past. Days later, a team of respected astronomers announced they had detected a
far-off planet that had the essential conditions to support life.
But Steven Vogt, one of the astronomers who made that discovery, says Denver
need not worry about a welcoming committee just yet.
Or ever, really.
If intelligent aliens make it to Earth, “it will be very obvious—they won’t
be playing hide-and-seek,” says Mr. Vogt, a professor at the University of
California at Santa Cruz. “All of humanity will surge after this thing, and it
won’t matter what any commission says.”
Recognizing that ET contact protocols aren’t foremost in the minds of voters
these days, Mr. Peckman has refined his pitch on Initiative 300. These days, he
promotes it as a jobs bill.
He envisions sci-fi film directors flocking here, space-travel researchers,
and engineers hoping to pry the secrets of intergalactic technology from space
Councilman Charlie Brown is skeptical. “That’s not the kind of job we want to
create,” he says.
But Kelly Brough, president of the Denver Metro Chamber of Commerce, says
she’s game: “We are open for business to all other planets.”
Such talk does not sit well with Julie Shuster, director of the International
UFO Museum in Roswell, N.M., which attracts 150,000 visitors a year.
Her father, a bombardier, issued the famous press release on July 8, 1947
declaring that the Roswell Army Air Field had captured a flying saucer. The
military soon amended the statement, saying it was just a weather balloon.
“I don’t mean to be ugly,” Ms. Shuster says, “but we have the UFO cover-up.
What does Denver have, other than that they want to make money off this?”
Plenty, Mr. Peckman answers, starting with location. The city is perched a
mile above sea level, so why wouldn’t travelers from a distant galaxy stop here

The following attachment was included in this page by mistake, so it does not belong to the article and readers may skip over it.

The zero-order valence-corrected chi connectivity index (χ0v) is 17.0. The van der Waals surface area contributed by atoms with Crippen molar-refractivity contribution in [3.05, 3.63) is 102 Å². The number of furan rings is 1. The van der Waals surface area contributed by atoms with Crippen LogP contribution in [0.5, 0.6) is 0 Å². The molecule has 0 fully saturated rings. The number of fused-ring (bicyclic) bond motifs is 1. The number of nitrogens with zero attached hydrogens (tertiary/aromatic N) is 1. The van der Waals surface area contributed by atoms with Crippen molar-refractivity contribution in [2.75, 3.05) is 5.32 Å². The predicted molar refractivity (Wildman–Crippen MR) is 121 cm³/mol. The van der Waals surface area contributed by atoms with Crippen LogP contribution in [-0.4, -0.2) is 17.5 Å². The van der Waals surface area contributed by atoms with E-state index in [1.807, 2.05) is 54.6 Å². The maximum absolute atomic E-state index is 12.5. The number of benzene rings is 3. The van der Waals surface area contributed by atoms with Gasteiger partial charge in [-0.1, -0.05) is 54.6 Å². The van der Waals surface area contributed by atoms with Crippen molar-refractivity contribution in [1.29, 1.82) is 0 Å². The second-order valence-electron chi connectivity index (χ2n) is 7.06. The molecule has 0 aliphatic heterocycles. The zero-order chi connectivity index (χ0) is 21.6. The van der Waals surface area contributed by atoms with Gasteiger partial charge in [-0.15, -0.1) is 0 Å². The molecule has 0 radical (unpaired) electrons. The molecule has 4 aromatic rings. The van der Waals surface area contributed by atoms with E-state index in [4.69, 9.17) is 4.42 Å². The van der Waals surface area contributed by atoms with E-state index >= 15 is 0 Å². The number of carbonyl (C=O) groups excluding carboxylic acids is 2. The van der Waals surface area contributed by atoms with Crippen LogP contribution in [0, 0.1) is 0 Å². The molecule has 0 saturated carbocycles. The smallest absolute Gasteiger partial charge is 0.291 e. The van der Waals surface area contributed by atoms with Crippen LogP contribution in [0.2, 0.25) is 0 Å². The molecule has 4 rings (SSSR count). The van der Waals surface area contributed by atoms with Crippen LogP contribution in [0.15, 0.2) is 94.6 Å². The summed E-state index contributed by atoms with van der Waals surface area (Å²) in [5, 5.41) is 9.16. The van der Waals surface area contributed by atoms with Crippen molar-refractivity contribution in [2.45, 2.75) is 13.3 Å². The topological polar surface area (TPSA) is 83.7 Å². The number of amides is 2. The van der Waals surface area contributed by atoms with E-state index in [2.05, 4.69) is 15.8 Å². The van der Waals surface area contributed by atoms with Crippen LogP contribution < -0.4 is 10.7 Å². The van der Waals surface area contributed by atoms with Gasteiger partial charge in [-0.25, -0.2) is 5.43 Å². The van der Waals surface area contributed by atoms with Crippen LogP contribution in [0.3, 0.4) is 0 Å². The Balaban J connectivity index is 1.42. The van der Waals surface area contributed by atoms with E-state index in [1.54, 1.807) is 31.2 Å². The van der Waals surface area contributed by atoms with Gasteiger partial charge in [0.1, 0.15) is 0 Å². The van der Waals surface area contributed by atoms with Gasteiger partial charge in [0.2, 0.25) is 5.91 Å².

Mr. Peckman didn’t have much luck with the last initiative he managed to put
on the Denver ballot. That was a 2003 measure that would have required the city
to “help ensure public safety by increasing peacefulness” through
stress-reduction techniques such as mass meditation or the piping into public
buildings of soothing primordial sounds. Voters rejected it.
This time, Mr. Peckman thinks he might pull it off. His campaign has its own
rap song and a poster that asks: “Are you ready for the truth?” A cluttered
website lists a half-dozen celebrities alleged to have seen UFOs.
Mr. Bonner, the ghost hunter, is fighting back with his own website asserting
that “Peckman and his ‘little green people’ are not representative of the people
“Little green people,” Mr. Peckman responds with outrage, is a “racial
The intergalactic-ectoplasmic smackdown ends Tuesday. No polling has been
done on the initiative. But a 2005 Gallup poll found one in four Americans
believes extraterrestrials have visited Earth. One in three believes in
END OF ARTICLE
Now, considering my recent video containing info on the Fireman Manual with ET Protocol, this seems to go hand in hand with it. Is this baby steps towards DISCLOSURE? Why are we not waking up? Are people just overlooking this? Seriously? Between the Chemtrails, poison/prescription drugs in our food and water…is this keeping everyone dumbdown? Seems there is also a push to get DIGITAL TV Screens into everyone’s homes by the govt, why else provide vouchers, all this for a signal that can be transmitted to our brains for mind control, plus the subliminal messages….all this contributes to our VERY CONTROLLED atmosphere.
Here’s my secret…..pray!